Judges of the trial and appellate courts are elected. When a vacancy occurs due to illness, death or resignation on the Supreme Court, Court of Appeals, Circuit, Chancery or County court, the Governor makes an appointment to fill the judicial vacancy according to the provisions of Mississippi Code Section 9-1-101, Section 9-1-103, and Section 23-15-849. Mississippi Code Section 23-15-849 states that appointees to the Circuit, Chancery and County courts serve until the “next regular election for state officers or for representatives in Congress occurring more than nine (9) months after the existence of the vacancy to be filled....” In the appellate courts, Mississippi Code Section 23-15-849 states that if less than half of the term remains, the appointee serves out the term, but if half or more than half of the term remains, the appointee serves until a special election is held. The statute says the election is to be held “at the next regular election for state officers or for representatives in Congress occurring more than nine (9) months after the existence of the vacancy to be filled....”

Vacancies on the Justice courts are filled by appointment of a person selected by the local board of supervisors, according to Mississippi Code Section 9-11-31.

Vacancies on the Municipal courts are filled by appointment of a person selected by the municipal governing authority, according to Mississippi Code Section 21-23-9.

29. What happens when a judge of the Circuit, Chancery or County court is unable to hear a case or is temporarily unable to carry out judicial duties?
If the case or cases cannot be assigned to another judge within the district, the Chief Justice of the Supreme Court may appoint a special judge. Mississippi Code Section 9-1-105 (1) states, in part, “Whenever any judicial officer is unwilling or unable to hear a case or unable to hold or attend any of the courts at the time and place required by law by reason of the physical disability or sickness of such judicial officer, by reason of the absence of such judicial officer from the state, by reason of the disqualification of such judicial officer pursuant to the provision of Section 165, Mississippi Constitution of 1890, or any provision of the Code of Judicial Conduct, or for any other reason, the Chief Justice of the Mississippi Supreme Court, with the advice and consent of a majority of the justices of the Mississippi Supreme Court, may appoint a person as a special judge to hear the case or attend and hold a court.”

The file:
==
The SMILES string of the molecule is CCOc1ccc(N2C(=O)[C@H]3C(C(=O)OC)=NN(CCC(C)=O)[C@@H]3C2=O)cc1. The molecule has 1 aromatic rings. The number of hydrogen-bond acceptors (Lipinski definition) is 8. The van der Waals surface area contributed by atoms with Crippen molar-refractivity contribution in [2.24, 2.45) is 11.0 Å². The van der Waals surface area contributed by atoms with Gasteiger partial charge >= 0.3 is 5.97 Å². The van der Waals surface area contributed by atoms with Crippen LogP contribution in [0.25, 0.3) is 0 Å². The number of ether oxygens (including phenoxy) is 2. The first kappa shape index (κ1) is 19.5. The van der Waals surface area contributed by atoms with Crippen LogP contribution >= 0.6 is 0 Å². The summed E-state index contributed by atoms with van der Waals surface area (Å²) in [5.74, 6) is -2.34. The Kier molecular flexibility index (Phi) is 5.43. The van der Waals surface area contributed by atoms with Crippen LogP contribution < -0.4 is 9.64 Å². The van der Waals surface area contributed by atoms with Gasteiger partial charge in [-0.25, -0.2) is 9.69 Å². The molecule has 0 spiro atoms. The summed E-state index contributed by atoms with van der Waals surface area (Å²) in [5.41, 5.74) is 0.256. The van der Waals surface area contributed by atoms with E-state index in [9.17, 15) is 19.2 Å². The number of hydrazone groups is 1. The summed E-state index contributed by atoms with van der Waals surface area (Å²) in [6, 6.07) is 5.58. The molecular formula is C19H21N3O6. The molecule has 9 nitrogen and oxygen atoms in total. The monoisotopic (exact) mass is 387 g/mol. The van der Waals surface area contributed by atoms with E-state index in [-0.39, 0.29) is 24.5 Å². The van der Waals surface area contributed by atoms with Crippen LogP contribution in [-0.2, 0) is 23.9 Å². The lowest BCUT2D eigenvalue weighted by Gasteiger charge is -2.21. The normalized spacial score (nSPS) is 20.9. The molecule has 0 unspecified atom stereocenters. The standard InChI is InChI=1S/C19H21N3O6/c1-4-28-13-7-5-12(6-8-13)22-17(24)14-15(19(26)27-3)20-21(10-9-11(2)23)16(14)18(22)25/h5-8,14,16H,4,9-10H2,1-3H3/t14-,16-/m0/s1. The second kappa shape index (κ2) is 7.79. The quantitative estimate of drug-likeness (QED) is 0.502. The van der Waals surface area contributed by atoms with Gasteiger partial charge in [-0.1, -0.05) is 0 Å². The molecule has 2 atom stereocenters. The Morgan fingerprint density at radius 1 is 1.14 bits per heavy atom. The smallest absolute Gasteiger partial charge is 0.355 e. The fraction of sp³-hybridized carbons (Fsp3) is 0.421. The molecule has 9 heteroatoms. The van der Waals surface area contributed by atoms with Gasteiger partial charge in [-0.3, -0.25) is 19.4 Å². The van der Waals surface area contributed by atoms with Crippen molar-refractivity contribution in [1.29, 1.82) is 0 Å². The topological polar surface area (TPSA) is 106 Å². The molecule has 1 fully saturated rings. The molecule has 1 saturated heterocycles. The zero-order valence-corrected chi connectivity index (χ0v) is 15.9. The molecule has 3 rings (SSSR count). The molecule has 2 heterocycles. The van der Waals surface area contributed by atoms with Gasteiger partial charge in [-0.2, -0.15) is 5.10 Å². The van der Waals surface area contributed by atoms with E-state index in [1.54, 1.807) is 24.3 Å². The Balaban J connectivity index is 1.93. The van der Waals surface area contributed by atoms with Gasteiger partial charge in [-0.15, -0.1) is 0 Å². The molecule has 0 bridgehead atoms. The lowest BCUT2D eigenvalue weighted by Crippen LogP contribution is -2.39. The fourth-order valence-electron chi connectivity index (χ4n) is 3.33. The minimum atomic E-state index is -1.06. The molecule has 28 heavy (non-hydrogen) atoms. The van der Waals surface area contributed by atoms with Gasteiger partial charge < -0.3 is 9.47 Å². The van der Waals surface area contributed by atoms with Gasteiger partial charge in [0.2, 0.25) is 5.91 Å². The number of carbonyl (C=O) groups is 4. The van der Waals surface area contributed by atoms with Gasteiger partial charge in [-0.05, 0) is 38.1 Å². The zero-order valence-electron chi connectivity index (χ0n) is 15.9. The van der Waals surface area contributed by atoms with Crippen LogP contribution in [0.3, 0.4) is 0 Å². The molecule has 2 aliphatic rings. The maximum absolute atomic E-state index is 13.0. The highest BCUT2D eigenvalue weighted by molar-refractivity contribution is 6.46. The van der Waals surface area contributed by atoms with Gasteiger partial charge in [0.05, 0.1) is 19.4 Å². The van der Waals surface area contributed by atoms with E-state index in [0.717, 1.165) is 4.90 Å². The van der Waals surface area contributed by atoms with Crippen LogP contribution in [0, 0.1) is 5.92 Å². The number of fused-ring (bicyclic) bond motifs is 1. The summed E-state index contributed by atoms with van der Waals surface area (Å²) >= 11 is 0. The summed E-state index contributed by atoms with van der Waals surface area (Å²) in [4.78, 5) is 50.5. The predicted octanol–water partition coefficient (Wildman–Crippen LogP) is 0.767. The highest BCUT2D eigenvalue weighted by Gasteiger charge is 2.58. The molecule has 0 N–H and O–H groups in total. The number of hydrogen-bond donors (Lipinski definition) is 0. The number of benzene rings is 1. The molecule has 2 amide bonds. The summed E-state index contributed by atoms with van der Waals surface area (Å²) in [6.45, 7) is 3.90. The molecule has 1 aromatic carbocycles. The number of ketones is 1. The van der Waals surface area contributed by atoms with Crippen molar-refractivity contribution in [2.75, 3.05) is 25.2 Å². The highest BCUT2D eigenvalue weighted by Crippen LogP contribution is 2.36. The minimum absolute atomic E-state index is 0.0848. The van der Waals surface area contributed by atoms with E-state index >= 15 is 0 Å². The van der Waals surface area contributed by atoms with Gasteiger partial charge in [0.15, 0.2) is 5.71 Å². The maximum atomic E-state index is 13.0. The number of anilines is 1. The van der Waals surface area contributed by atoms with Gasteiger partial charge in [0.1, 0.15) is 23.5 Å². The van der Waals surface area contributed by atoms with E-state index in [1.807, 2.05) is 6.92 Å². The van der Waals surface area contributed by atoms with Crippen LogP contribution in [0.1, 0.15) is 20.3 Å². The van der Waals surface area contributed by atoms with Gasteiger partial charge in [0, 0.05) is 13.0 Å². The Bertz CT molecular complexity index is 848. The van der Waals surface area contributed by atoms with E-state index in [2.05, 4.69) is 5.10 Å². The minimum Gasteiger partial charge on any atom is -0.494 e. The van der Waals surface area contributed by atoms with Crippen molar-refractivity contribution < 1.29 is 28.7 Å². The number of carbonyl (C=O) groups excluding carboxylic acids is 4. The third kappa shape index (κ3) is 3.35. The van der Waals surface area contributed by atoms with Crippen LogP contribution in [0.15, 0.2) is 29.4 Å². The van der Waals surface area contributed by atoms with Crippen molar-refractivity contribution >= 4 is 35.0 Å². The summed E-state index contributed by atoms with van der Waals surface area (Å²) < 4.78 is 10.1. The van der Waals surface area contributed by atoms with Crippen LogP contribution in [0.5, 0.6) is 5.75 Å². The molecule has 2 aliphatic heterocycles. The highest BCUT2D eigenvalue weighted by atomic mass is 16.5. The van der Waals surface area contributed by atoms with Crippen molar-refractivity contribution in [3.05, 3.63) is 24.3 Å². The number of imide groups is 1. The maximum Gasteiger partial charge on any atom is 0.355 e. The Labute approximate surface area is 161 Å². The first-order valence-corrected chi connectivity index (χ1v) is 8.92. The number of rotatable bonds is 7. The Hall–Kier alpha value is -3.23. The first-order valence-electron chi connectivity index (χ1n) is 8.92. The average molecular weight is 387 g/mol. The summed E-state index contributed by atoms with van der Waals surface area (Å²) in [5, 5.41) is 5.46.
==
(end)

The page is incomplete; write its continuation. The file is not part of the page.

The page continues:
30. Who may serve as a special judge to hear cases in Circuit, Chancery or County courts?
Mississippi Code Section 9-1-105 (6) says, “A person appointed to serve as a special judge may be any currently sitting or retired chancery, circuit or county court judge, Court of Appeals judge or Supreme Court Justice, or any other person possessing the qualifications of the judicial office for which the appointment is made; provided, however, that a judge or justice who was retired from service at the polls shall not be eligible for appointment as a special judge in the district in which he served prior to his defeat.”